Majewski's first is a medieval fable about a knight who grows disenchanted with his king's attitude and goes on a quest to find a magical harp that will bring harmony to the world. In this quest he encounters a princess, bandits, both hypocritical and saintly monks, and participates in a strange ritual, dance and orgy in a desert. The focus is mostly on poetic dialogue and imagery however, with striking, occasionally surreal images of battling knights, a king's court, fools, castles, monks, maidens, forests, medieval dances, etc.

Another meditative film-essay by Majewski full of striking tableaux and surreal imagery, this one on the theme of death, hell and tragedy in this world. The camera follows a scarred young man who is the sole survivor of an accident that took his girl and friends. He frequently gets tired and has to sleep in public places, bringing on a wide variety of dreams and visions: His girl dead in a church with an angel, high society gathers in the forest, he interacts with dead people, especially in the supermarket where he works, a flood of water washes through a church, a TV game-show girl in a bikini appears in his living room, and in the most striking vision: his dead father ploughs a supermarket with oxen. His personal tragedy combines with one national catastrophe after another that he watches on the news, he explores the hellish world of Dante, and his aunt tries to console him with both loving care and Stoic philosophy.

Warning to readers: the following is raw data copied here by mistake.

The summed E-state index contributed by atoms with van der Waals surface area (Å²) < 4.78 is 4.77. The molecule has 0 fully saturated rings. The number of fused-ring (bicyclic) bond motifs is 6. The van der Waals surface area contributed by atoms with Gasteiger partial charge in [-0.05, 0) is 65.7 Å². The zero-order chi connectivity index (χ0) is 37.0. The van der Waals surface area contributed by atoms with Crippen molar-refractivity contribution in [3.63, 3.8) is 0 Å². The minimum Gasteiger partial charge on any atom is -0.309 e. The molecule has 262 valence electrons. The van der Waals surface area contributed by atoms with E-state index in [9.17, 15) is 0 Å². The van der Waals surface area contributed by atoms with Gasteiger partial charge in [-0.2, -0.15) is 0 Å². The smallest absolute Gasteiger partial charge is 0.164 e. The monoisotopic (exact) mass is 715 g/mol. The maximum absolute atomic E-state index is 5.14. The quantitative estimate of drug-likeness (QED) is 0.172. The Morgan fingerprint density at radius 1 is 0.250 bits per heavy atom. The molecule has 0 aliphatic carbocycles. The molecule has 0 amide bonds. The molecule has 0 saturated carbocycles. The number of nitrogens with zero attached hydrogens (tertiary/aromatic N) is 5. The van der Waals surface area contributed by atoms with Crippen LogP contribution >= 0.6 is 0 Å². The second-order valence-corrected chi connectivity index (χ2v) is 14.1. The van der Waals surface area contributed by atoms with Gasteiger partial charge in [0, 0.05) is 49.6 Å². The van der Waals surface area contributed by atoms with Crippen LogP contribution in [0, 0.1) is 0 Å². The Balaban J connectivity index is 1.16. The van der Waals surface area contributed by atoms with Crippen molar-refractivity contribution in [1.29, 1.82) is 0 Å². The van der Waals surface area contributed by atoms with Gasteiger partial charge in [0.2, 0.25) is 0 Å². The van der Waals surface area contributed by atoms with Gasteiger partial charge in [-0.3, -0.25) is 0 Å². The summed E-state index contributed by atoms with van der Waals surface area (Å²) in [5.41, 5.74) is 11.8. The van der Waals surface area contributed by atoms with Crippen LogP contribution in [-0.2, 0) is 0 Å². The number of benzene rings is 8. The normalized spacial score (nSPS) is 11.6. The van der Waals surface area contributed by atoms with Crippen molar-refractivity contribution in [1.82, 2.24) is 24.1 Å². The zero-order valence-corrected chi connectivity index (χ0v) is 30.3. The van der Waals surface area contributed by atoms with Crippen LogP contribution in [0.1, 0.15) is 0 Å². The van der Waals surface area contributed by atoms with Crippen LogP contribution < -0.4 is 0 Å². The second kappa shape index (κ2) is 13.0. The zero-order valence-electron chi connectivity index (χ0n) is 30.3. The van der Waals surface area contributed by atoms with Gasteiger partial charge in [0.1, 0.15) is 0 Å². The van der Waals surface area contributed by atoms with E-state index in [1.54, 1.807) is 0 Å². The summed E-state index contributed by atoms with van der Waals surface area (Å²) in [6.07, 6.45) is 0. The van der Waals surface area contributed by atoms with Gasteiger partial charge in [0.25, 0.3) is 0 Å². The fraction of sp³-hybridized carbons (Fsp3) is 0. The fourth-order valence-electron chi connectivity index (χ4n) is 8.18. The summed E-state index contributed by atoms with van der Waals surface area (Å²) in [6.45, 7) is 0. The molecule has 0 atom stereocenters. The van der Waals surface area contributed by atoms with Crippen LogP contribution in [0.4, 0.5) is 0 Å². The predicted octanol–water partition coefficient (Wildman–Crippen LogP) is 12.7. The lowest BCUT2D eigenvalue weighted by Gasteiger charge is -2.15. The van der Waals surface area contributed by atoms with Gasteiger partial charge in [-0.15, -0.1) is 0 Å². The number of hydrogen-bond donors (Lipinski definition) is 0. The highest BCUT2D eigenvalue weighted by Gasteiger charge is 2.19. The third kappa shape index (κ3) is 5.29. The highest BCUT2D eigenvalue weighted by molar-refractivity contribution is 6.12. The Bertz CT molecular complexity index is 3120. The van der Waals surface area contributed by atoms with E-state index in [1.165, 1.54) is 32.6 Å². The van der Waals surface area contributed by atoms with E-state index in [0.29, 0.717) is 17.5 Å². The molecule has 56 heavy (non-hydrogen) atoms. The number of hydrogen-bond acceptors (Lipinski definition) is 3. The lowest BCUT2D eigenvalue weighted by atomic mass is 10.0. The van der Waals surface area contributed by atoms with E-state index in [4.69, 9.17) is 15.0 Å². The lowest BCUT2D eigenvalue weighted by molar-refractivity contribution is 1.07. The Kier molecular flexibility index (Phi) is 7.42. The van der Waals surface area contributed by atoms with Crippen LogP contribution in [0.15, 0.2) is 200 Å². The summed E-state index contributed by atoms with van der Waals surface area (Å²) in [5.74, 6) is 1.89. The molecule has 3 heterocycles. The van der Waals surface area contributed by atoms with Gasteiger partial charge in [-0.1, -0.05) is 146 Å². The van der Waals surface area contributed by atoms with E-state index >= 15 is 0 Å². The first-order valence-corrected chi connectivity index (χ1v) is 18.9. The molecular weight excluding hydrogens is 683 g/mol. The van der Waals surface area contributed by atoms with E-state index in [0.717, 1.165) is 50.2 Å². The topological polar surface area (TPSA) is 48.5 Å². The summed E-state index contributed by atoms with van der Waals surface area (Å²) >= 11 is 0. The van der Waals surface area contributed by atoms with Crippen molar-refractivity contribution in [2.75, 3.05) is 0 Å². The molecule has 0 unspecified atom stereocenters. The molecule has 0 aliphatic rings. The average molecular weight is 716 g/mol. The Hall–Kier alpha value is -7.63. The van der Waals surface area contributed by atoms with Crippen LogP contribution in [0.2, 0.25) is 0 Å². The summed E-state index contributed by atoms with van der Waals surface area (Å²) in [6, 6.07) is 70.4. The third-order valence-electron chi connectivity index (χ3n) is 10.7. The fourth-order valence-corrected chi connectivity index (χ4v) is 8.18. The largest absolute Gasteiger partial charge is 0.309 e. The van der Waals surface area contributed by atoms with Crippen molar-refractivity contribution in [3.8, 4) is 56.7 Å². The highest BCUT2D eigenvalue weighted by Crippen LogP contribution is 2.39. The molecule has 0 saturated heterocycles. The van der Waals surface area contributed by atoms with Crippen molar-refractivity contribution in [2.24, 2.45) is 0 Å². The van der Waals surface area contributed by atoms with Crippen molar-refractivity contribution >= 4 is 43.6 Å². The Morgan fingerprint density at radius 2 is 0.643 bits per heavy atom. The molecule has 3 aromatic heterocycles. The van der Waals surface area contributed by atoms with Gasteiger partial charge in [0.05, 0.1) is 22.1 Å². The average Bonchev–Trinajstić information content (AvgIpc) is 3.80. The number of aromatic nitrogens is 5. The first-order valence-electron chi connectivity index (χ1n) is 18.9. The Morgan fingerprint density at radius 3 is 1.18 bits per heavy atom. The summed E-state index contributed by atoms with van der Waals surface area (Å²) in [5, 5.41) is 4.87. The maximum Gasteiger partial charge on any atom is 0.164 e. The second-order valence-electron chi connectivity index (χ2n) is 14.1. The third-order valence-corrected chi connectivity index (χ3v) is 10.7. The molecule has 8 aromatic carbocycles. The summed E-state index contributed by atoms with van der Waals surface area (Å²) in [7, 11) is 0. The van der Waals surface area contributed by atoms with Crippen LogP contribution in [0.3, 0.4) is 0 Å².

Valley of the Gods  
Another somewhat cryptic, highly visual metaphor on civilization and humanity, this one intertwining three mostly mythical stories: A writer with wife-related and existential troubles goes to the Valley of the Gods with only his desk, after trying a series of completely insane irrational actions based on his shrink's advice. The richest man in the world lives in a mythical, impossibly high castle like a pharaoh, sometimes sneaking into society, buying Navajo land, or forcing society to face its troubles. He also takes part in very peculiar hobbies, like flinging cars off a cliff. The third story involves Native American lore ritual and magic, and the creation of a very heavy strange baby after a session of love-making with a sandstone cave (!). And much more. It all intertwines to create a somewhat cryptic and visually rich metaphor. Unfortunately, the message seems to be a cliched one about white man's civilization causing misery, absurdly excessive waste and exploitation versus nature and tribal magic coming back for revenge. But the visuals and strangeness will linger.


Roe's Room, The  
Ultimately pretentious operatic musical about various aspects of a family unit with the various forces in it represented as natural symbols. Family life is explored through four seasons, with plants growing through walls, fountains coming out of dinner tables, weeds growing in the house, deer eating grass, the son attempting to eat grass, sex, mundane household chores or activities, a paternal influence, a maternal presence, etc. All this is shown with slowly moving artsy visuals while the opera sings about what we see. For fans of movies like Cremaster only.

1999- by The Worldwide Celluloid Massacre Table of Contents